Earlier this week Opera unveiled a preview build called Opera Turbo (based on v10 – Peregrine) with server-side compression. Opera Turbo features a built in proxy that redirects all http traffic through Opera’s servers. The website data is compressed by the server and sent to the user. Opera claims that its servers can compress data by upto 80%. Since the amount of data to be downloaded is drastically reduced websites will appear to open significantly faster on slower connections. Text as well as images are compressed, without altering the layout of the webpage. The compressed images are of visibly lower quality than the original images. All flash elements are blocked by default and will only be downloaded if requested by the user. GIF images and other web elements aren’t compressed at all. Websites behind SSL are also not compressed. Opera Turbo also includes delayed script execution which ensures that the main content (text) of the webpage is loaded first. Most of the times this works out really nicely, but sometimes the scripts kick in a tad too late.
Image After Compression
Opera Turbo isn’t exactly revolutionary. Opera itself used to provide a similar service as a premium product (called Opera Slipstream) and uses a similar technique for its mobile browser Opera Mini (the technology behind the two is quite different though). Products like Onspeed and Artera Turbo have been in the market for a long time. However none of the currently existing solutions are free. The cost behind this technology is likely to be significant since Opera’s servers would need to handle massive volumes of data once Turbo is integrated in the final desktop builds. However, Opera clearly believes the number if new users that can be gained is significant enough to make the effort worthwhile.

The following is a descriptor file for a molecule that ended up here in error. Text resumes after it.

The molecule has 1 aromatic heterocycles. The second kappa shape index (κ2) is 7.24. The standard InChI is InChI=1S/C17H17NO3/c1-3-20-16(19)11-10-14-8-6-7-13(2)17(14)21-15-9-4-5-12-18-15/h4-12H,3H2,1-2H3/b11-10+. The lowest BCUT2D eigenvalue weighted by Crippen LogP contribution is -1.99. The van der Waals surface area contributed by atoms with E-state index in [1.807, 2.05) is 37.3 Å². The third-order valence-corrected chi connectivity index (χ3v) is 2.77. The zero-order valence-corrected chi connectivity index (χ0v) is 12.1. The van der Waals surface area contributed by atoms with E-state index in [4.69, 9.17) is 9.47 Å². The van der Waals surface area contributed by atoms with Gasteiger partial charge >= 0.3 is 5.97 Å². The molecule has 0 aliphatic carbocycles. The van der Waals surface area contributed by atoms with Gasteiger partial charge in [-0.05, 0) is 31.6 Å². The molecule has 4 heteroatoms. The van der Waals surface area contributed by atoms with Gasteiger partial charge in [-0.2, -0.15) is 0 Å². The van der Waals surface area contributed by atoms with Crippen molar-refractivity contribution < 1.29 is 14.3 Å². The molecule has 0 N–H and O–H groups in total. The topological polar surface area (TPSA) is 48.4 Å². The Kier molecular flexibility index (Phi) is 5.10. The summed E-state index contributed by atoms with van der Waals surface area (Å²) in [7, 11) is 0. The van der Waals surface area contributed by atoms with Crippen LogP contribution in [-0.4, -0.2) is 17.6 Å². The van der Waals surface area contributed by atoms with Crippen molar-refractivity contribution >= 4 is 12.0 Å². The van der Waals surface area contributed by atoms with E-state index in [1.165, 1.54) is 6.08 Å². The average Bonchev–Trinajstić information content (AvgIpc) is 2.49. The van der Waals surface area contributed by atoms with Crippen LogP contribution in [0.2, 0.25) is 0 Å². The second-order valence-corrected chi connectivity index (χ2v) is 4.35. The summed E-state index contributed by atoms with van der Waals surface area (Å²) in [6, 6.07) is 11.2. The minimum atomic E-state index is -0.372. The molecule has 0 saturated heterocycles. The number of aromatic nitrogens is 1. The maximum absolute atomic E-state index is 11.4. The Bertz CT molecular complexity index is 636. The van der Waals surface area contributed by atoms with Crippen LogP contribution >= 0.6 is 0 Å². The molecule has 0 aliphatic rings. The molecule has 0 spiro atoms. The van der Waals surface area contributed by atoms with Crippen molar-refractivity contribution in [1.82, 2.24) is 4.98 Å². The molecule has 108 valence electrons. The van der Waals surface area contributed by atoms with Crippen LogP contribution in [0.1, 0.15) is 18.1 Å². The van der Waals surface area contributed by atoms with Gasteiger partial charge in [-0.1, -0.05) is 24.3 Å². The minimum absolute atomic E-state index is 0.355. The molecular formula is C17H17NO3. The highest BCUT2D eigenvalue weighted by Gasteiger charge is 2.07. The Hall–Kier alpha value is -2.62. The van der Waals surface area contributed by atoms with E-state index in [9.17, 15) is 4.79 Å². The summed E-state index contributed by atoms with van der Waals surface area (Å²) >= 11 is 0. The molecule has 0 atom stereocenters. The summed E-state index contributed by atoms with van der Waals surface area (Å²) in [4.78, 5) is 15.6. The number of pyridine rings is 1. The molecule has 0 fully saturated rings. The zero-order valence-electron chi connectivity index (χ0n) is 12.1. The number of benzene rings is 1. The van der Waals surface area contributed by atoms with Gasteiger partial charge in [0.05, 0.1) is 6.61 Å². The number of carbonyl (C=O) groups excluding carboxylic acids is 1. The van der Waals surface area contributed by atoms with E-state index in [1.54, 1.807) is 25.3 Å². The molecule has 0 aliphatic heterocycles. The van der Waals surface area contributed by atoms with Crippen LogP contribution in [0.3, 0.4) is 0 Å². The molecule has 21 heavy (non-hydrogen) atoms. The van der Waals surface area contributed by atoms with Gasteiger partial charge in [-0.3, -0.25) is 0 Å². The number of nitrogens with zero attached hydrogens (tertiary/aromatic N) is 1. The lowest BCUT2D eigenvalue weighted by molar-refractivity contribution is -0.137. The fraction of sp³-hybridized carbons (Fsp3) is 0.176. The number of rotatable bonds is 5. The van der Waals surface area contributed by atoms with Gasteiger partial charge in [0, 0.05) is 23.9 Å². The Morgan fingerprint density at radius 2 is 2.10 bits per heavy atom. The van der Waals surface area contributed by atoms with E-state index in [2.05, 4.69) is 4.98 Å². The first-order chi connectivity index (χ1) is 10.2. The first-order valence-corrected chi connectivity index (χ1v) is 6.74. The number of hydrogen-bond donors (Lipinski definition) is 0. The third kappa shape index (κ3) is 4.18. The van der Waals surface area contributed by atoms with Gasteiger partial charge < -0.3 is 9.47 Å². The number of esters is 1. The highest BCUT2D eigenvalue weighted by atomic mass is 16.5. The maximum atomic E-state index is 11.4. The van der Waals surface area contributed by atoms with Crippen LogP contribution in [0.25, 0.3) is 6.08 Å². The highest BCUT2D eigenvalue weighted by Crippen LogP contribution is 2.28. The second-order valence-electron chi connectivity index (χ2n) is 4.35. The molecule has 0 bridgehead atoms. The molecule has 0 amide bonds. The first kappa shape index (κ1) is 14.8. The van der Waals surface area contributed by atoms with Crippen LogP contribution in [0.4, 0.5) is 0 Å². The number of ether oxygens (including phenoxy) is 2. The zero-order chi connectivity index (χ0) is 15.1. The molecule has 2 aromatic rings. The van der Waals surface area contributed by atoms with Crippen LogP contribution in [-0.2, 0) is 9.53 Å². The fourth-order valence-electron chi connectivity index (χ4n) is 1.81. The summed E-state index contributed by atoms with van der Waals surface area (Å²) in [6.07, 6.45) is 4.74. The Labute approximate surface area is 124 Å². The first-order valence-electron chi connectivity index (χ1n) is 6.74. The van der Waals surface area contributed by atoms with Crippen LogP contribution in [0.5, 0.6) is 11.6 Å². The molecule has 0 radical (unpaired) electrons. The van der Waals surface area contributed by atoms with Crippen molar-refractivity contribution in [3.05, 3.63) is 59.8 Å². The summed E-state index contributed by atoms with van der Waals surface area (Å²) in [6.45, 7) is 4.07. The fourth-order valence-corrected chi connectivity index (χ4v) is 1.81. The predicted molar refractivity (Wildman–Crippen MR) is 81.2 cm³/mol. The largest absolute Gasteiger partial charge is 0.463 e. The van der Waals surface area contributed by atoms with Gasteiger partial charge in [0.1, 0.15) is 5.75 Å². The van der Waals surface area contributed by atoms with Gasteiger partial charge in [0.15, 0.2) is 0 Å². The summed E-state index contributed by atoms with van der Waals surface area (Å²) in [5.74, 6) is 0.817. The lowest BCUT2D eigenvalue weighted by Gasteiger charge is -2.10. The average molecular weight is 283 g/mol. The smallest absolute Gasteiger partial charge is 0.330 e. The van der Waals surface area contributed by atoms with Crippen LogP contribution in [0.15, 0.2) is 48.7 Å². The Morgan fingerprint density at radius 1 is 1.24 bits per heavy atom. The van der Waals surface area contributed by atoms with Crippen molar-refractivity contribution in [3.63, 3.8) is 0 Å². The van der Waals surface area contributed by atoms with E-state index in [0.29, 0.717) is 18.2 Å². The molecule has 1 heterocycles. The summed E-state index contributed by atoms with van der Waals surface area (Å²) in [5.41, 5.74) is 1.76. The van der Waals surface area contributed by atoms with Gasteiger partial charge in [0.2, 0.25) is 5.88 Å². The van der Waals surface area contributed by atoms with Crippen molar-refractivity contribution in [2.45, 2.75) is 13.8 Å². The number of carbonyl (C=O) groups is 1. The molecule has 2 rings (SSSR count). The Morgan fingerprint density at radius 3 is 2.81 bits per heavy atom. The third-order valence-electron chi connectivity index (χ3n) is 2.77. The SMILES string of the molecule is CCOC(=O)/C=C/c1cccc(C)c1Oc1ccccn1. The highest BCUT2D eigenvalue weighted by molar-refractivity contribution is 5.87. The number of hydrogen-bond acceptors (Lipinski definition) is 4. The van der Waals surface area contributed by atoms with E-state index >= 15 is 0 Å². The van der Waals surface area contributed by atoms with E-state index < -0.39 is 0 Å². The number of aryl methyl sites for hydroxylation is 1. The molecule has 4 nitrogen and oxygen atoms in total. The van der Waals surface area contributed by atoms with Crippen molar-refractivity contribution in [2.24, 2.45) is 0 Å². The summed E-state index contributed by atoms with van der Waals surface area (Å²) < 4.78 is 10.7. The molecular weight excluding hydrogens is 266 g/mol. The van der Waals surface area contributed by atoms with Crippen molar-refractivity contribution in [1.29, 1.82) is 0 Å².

In my testing I found Opera Turbo to be significantly faster than Opera v10 standard as well as other browsers (Firefox v3.1 b3 and Safari 4.0 b1) on my College Wifi. While broadband users aren’t likely to notice huge improvements with Opera Turbo, this is definitely a boon to people with slow internet connections. However, Opera Turbo still requires a lot of fine-tuning. A reasonable amount of websites don’t work properly with Opera Turbo enabled. The ability to set the compression levels is an essential feature that Turbo is lacking at the moment. It would also be nice to have a whitelisting feature that would allow users to pre-define websites for which turbo should be disabled. If you want to give Opera Turbo a try grab the preview build from Opera labs for your system.
3 responses to “Opera Turbo to SuperCharge Browsing on Slower Connections”
Nice info. Sometimes I need to hide the image on website in order to browse faster.
Thanks a ton. My BSNL broadband often goes out of order. This info will really help while using the slow GPRS.
[…] still a worthy option on its own. Opera boasts of an impressive array of features including Turbo, Unite, Link, Mail, Feeds and Widgets, packaged in an intuitive and appealing interface. Opera […]